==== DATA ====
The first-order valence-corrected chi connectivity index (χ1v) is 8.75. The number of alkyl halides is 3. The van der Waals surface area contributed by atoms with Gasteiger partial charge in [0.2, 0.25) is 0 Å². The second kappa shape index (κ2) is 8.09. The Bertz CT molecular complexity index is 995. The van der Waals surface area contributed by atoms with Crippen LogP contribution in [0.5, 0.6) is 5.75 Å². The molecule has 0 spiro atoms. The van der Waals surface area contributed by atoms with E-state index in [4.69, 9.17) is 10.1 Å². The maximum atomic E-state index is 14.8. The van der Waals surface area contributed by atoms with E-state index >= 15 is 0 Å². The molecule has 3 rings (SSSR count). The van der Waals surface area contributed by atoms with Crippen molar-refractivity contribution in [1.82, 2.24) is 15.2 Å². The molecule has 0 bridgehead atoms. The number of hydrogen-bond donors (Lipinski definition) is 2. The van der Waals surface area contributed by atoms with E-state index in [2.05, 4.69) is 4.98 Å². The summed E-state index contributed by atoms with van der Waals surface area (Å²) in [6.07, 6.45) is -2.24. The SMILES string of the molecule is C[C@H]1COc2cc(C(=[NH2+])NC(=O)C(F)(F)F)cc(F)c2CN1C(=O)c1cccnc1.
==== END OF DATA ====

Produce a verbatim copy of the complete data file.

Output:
The first-order valence-corrected chi connectivity index (χ1v) is 8.75. The number of alkyl halides is 3. The van der Waals surface area contributed by atoms with Gasteiger partial charge in [0.2, 0.25) is 0 Å². The second kappa shape index (κ2) is 8.09. The Bertz CT molecular complexity index is 995. The van der Waals surface area contributed by atoms with Crippen LogP contribution in [0.5, 0.6) is 5.75 Å². The molecule has 0 spiro atoms. The van der Waals surface area contributed by atoms with E-state index in [4.69, 9.17) is 10.1 Å². The maximum atomic E-state index is 14.8. The van der Waals surface area contributed by atoms with E-state index >= 15 is 0 Å². The molecule has 3 rings (SSSR count). The van der Waals surface area contributed by atoms with Crippen molar-refractivity contribution in [1.82, 2.24) is 15.2 Å². The molecule has 0 bridgehead atoms. The number of hydrogen-bond donors (Lipinski definition) is 2. The van der Waals surface area contributed by atoms with E-state index in [2.05, 4.69) is 4.98 Å². The summed E-state index contributed by atoms with van der Waals surface area (Å²) in [6.07, 6.45) is -2.24. The SMILES string of the molecule is C[C@H]1COc2cc(C(=[NH2+])NC(=O)C(F)(F)F)cc(F)c2CN1C(=O)c1cccnc1.